Death[edit]

He made several unsuccessful attempts to enter parliament and was about to contest Manchester, with the certainty of being returned, when he died there. He is believed to have sacrificed a considerable fortune rather than abandon his Chartist principles. His wife was Jane Atherley; and his son, Llewellyn Atherley-Jones, K.C. (1851–1929), was a barrister and Liberal Member of Parliament

Works[edit]

  • Infantine effusions. F. H. Nestler, Hamburg 1830 Digitalisat
  • The Wood-Spirit. A Novel. T. W. Boone, London 1841 Band 1 Digitalisat
  • Fergus O'Connor, Ernst Charles Jones (Hrsg.): The Labourer; A monthly magazin of politics, literature, poetry & c. Bd. 1. Northern Star Office, Manchester 1847 Digitalisat
  • Fergus O'Connor, Ernst Charles Jones (Hrsg.): The Labourer; A monthly magazin of politics, literature, poetry & c. Bd. 2. Northern Star Office, Manchester 1847 Digitalisat
  • Fergus O'Connor, Ernst Charles Jones (Hrsg.): The Labourer; A monthly magazin of politics, literature, poetry & c. Nd. 3. Northern Star Office, Manchester 1848 Digitalisat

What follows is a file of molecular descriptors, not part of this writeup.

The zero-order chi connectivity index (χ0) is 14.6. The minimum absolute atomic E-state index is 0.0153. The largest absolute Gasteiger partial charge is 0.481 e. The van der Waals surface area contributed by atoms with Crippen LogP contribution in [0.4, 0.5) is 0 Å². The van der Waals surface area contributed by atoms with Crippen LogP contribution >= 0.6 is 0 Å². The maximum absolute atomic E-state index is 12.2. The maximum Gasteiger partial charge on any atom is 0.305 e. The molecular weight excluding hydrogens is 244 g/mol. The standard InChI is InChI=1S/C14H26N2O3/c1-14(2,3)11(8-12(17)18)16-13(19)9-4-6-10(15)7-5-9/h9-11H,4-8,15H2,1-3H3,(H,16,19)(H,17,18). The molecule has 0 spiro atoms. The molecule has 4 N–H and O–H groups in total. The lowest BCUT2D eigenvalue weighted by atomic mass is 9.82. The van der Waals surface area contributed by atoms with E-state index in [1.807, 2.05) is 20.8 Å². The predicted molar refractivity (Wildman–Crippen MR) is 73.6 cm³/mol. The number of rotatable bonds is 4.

• Fergus O'Connor, Ernst Charles Jones (Hrsg.): The Labourer; A monthly magazin of politics, literature, poetry & c. Northern Star Office, Manchester 1848 Digitalisat
  • Hrsg.: Notes to the People. The Champion of Political Justice and Universal Right. London May 1851 until 1858 Digitalisat 1851
  • Co-operation. In: Notes to the People. Nro. 21. September, 20th 1851[4]
  • Three to One. In: Notes to the People. Nro. 26 25 September 1851[5]
  • What Is Kossuth? In: Notes to the People. Nro. 31 vom 29 November 1851[6]
  • Erklärung gegen Karl Heinzen. Übersetzt von Jenny Marx. London March 1852, 3rd.[7]
  • The Coming Crisis and why It Is Coming. In: Notes to the People. Nro. 16 August, 21st 1852[8]
  • The Storm's First Thunder. In: Notes to the People. Nro. 42 February, 19th 1853[9]
  • A Phamphlet on the „Revelations Concerning the Trial of the Communists at Cololone“. In: Notes to the People. Nro. 47 26. 26 March 1853[10]
  • Secret Intrigue of Russian Tools, and Scandalous Doings of „Our“ Cabinet in the East. In: Notes to the People. Nro. 86 24. Dezember, 24th 1853[11]
  • Different Features of Popular Feeling. In: Notes to the People. Nro. 103 April, 22nd 1854[12]
  • Discoveries Made Too Late. In: Notes to the People. Nro. 130 28. Oktober, 28th 1854[13]
  • The Maid of Warsaw, or the Tyrant Czar: a tale of the last Polish Insurrection. London 1854